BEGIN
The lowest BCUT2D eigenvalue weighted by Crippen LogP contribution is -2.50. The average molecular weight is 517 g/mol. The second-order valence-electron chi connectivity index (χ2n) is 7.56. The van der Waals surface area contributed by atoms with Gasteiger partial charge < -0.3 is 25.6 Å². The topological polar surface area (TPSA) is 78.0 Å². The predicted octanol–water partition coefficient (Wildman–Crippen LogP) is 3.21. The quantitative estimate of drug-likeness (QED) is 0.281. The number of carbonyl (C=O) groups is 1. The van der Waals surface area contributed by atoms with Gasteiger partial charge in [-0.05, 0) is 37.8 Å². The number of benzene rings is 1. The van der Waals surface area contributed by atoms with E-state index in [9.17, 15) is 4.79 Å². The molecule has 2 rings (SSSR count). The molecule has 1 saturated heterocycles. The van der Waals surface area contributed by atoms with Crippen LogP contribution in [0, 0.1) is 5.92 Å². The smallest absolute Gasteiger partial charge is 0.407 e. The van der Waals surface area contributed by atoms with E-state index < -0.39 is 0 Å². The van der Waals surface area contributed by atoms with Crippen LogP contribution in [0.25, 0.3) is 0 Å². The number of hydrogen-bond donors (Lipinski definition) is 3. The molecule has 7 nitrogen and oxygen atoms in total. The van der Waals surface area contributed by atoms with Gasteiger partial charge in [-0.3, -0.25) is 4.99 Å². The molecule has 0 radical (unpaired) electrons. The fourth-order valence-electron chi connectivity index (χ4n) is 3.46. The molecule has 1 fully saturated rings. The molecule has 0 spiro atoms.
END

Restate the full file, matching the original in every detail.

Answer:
The lowest BCUT2D eigenvalue weighted by Crippen LogP contribution is -2.50. The average molecular weight is 517 g/mol. The second-order valence-electron chi connectivity index (χ2n) is 7.56. The van der Waals surface area contributed by atoms with Gasteiger partial charge < -0.3 is 25.6 Å². The topological polar surface area (TPSA) is 78.0 Å². The predicted octanol–water partition coefficient (Wildman–Crippen LogP) is 3.21. The quantitative estimate of drug-likeness (QED) is 0.281. The number of carbonyl (C=O) groups is 1. The van der Waals surface area contributed by atoms with Gasteiger partial charge in [-0.05, 0) is 37.8 Å². The number of benzene rings is 1. The van der Waals surface area contributed by atoms with E-state index in [9.17, 15) is 4.79 Å². The molecule has 2 rings (SSSR count). The molecule has 1 saturated heterocycles. The van der Waals surface area contributed by atoms with Crippen LogP contribution in [0, 0.1) is 5.92 Å². The smallest absolute Gasteiger partial charge is 0.407 e. The van der Waals surface area contributed by atoms with E-state index < -0.39 is 0 Å². The van der Waals surface area contributed by atoms with Crippen LogP contribution in [0.25, 0.3) is 0 Å². The number of hydrogen-bond donors (Lipinski definition) is 3. The molecule has 7 nitrogen and oxygen atoms in total. The van der Waals surface area contributed by atoms with Gasteiger partial charge in [-0.3, -0.25) is 4.99 Å². The molecule has 0 radical (unpaired) electrons. The fourth-order valence-electron chi connectivity index (χ4n) is 3.46. The molecule has 1 fully saturated rings. The molecule has 0 spiro atoms.